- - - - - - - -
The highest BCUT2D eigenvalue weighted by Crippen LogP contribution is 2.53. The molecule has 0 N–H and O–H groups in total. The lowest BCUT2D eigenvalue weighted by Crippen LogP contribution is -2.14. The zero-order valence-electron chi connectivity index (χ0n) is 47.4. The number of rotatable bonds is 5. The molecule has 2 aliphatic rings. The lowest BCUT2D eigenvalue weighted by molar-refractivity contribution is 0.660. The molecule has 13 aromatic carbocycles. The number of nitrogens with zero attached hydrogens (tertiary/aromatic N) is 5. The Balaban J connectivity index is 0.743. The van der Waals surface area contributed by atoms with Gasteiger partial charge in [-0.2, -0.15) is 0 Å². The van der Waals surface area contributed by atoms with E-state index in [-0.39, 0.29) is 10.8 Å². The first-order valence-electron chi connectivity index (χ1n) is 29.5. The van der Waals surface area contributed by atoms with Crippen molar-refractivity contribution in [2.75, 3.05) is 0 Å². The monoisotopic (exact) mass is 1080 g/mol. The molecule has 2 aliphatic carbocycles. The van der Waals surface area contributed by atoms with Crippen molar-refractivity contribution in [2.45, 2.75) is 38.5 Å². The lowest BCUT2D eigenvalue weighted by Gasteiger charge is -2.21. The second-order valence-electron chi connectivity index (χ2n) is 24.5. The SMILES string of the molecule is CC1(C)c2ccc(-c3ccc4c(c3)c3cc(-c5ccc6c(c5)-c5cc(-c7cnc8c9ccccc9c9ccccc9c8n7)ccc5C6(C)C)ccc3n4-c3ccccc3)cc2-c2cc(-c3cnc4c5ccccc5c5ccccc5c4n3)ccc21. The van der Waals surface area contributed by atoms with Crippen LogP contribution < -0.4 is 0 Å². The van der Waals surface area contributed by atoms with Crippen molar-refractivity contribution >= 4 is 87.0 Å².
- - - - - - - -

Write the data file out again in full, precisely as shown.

The highest BCUT2D eigenvalue weighted by Crippen LogP contribution is 2.53. The molecule has 0 N–H and O–H groups in total. The lowest BCUT2D eigenvalue weighted by Crippen LogP contribution is -2.14. The zero-order valence-electron chi connectivity index (χ0n) is 47.4. The number of rotatable bonds is 5. The molecule has 2 aliphatic rings. The lowest BCUT2D eigenvalue weighted by molar-refractivity contribution is 0.660. The molecule has 13 aromatic carbocycles. The number of nitrogens with zero attached hydrogens (tertiary/aromatic N) is 5. The Balaban J connectivity index is 0.743. The van der Waals surface area contributed by atoms with Gasteiger partial charge in [-0.2, -0.15) is 0 Å². The van der Waals surface area contributed by atoms with E-state index in [-0.39, 0.29) is 10.8 Å². The first-order valence-electron chi connectivity index (χ1n) is 29.5. The van der Waals surface area contributed by atoms with Crippen molar-refractivity contribution in [2.75, 3.05) is 0 Å². The monoisotopic (exact) mass is 1080 g/mol. The molecule has 2 aliphatic carbocycles. The van der Waals surface area contributed by atoms with Crippen molar-refractivity contribution in [2.45, 2.75) is 38.5 Å². The lowest BCUT2D eigenvalue weighted by Gasteiger charge is -2.21. The second-order valence-electron chi connectivity index (χ2n) is 24.5. The SMILES string of the molecule is CC1(C)c2ccc(-c3ccc4c(c3)c3cc(-c5ccc6c(c5)-c5cc(-c7cnc8c9ccccc9c9ccccc9c8n7)ccc5C6(C)C)ccc3n4-c3ccccc3)cc2-c2cc(-c3cnc4c5ccccc5c5ccccc5c4n3)ccc21. The van der Waals surface area contributed by atoms with Crippen LogP contribution < -0.4 is 0 Å². The van der Waals surface area contributed by atoms with Crippen molar-refractivity contribution >= 4 is 87.0 Å².